One notes that the surface concentrations of A and B, C_{As} and C _{B s} , appear in the denominator of the overall transport coefficientsand.  
Consequently, Equations (R12.27), (R12.29), (R12.212), and (R12.213) must be solved simultaneously. In some cases analytical solutions are available, but for complex rate laws, one resorts to numerical solutions. ^{1} However, we shall consider some limiting situations.  
R12.2B Limiting Situations 

Mass Transfer of the Gaseous Reactant Limiting. For this situation we assume that either the first three terms in the denominator of Equation (R12.27) are dominant or that the liquidphase concentration of species B does not vary significantly through the trickle bed. For these conditions  
is constant and we can integrate the mole balance. For negligible volume change= 0, then  
Catalyst weight 

(R12.214)  
Mass Transfer and Reaction of Liquid Species Limiting. Here we assume that the liquid phase is entirely saturated with gas throughout the column. As a result, C _{As} is a constant. Consequently, we can integrate the combined mole balance and rate law to give.  
Catalyst weight 

(R12.215)  
R12.2C Evaluating the Transport CoefficientsThe mass transfer coefficients, k _{g} , k _{l} , and k _{c} depend on a number of variables, such as type of packing, flow rates, wetting of particle, and geometry of the column, and as a result the correlations vary significantly from system to system. Consequently, we will not give all the correlations here but instead will give correlations for particular systems and refer the reader to four specific references where other correlations for trickle bed reactors may be found. ^{2} Typical correlations are given in Table R12.21. Note that the correlation for organic particles tends to under predict the transport coefficient.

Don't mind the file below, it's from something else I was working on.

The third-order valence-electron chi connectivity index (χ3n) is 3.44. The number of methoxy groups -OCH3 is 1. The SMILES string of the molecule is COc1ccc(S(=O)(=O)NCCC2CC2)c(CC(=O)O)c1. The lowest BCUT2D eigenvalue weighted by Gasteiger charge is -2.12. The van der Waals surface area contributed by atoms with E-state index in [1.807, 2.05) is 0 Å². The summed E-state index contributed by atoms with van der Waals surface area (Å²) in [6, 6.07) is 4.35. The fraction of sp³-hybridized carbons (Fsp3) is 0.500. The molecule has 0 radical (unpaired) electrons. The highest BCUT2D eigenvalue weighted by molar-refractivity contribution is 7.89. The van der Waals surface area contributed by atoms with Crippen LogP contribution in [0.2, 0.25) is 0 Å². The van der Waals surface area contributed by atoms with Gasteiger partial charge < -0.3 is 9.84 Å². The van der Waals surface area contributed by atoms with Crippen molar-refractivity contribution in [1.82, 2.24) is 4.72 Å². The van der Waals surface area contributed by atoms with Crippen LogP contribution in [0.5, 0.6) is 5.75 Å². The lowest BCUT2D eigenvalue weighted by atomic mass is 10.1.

Criterion for assuming 
The representative correlations given in Table R12.21 assume complete
wetting of the catalyst particles. Corrections for incomplete wetting as flow regimes,
pressuredrop equations, and other mass transfer correlations can be found in the
reviews by Shah, Smith, and Satterfield.
^{3} The plugflow design equation may be applied successfully provided that the ratio of reactor length L to particle diameter d _{p} satisfies the criterion (Satterfield, 1975) 


(R12.216)  
where Pe = Péclet number = d _{p U l /D AXD AX = axial dispersion coefficientn = reaction order } 
^{a}Also see N. Midoux, B. I. Morsi, M. Purwasasmita, A. Laurent, and J. C. Charpentier, Chem. Eng. Sci., 39, 781 (1984), for a comprehensive list of correlations. ^{b} In some cases this gives a low estimate of k _{l} a _{i} ; see M. Herskowitz and J. M. Smith, AIChE J., 29, 1983); F. Turek and R. Lange, Chem. Eng. Sci., 36 569 (1981) 
The CSTR design equations apply to the trickle bed when ^{4}  

(R12.217)  
Techniques for determining the singlephase axial dispersion coefficient are given in Chapter 14.  
Example R12.21 Trickle Bed Reactor 

The material presented in this example is meant to serve as an introduction to trickle bed reactors. Other workedout trickle bed example problems can be found in an article by Ramachandran and Chaudhari ^{6}. In addition, the hyrodesulfurication of a hydrocarbon in a trickle bed reactor is given in detail by Tarhan^{7}.